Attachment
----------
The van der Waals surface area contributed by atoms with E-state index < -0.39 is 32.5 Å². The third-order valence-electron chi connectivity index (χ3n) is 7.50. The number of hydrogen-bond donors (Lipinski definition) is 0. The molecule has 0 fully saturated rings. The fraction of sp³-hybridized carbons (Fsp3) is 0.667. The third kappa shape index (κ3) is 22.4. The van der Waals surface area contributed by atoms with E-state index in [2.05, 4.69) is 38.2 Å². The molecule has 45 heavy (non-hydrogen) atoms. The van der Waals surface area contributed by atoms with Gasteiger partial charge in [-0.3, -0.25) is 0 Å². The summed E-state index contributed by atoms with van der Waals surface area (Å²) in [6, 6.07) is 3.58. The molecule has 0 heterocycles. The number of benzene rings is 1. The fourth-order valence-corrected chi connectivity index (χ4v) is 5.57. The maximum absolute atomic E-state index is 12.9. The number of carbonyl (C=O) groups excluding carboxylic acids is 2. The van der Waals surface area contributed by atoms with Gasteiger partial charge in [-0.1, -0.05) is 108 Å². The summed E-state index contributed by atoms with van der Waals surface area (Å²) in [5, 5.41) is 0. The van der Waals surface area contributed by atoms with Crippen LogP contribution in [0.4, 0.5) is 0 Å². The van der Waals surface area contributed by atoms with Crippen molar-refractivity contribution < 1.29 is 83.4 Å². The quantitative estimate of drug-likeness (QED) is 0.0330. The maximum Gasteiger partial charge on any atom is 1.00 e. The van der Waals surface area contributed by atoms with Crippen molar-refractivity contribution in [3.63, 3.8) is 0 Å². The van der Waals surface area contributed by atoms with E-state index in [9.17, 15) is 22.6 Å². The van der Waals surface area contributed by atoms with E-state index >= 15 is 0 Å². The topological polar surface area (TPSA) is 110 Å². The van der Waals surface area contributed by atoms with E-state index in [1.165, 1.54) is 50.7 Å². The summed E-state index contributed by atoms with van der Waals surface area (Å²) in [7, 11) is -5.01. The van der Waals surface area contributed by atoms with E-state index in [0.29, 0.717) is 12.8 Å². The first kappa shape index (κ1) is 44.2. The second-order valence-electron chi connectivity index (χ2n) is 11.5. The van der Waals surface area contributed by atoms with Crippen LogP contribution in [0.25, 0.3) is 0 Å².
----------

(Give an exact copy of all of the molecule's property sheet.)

The van der Waals surface area contributed by atoms with E-state index < -0.39 is 32.5 Å². The third-order valence-electron chi connectivity index (χ3n) is 7.50. The number of hydrogen-bond donors (Lipinski definition) is 0. The molecule has 0 fully saturated rings. The fraction of sp³-hybridized carbons (Fsp3) is 0.667. The third kappa shape index (κ3) is 22.4. The van der Waals surface area contributed by atoms with E-state index in [2.05, 4.69) is 38.2 Å². The molecule has 45 heavy (non-hydrogen) atoms. The van der Waals surface area contributed by atoms with Gasteiger partial charge in [-0.3, -0.25) is 0 Å². The summed E-state index contributed by atoms with van der Waals surface area (Å²) in [6, 6.07) is 3.58. The molecule has 0 heterocycles. The number of benzene rings is 1. The fourth-order valence-corrected chi connectivity index (χ4v) is 5.57. The maximum absolute atomic E-state index is 12.9. The number of carbonyl (C=O) groups excluding carboxylic acids is 2. The van der Waals surface area contributed by atoms with Gasteiger partial charge in [-0.1, -0.05) is 108 Å². The summed E-state index contributed by atoms with van der Waals surface area (Å²) in [5, 5.41) is 0. The van der Waals surface area contributed by atoms with Crippen LogP contribution in [0.4, 0.5) is 0 Å². The van der Waals surface area contributed by atoms with Crippen molar-refractivity contribution < 1.29 is 83.4 Å². The quantitative estimate of drug-likeness (QED) is 0.0330. The maximum Gasteiger partial charge on any atom is 1.00 e. The van der Waals surface area contributed by atoms with Crippen molar-refractivity contribution in [3.63, 3.8) is 0 Å². The van der Waals surface area contributed by atoms with E-state index in [9.17, 15) is 22.6 Å². The van der Waals surface area contributed by atoms with E-state index >= 15 is 0 Å². The topological polar surface area (TPSA) is 110 Å². The van der Waals surface area contributed by atoms with E-state index in [1.165, 1.54) is 50.7 Å². The summed E-state index contributed by atoms with van der Waals surface area (Å²) in [7, 11) is -5.01. The van der Waals surface area contributed by atoms with E-state index in [0.29, 0.717) is 12.8 Å². The first kappa shape index (κ1) is 44.2. The second-order valence-electron chi connectivity index (χ2n) is 11.5. The van der Waals surface area contributed by atoms with Crippen LogP contribution in [0.25, 0.3) is 0 Å².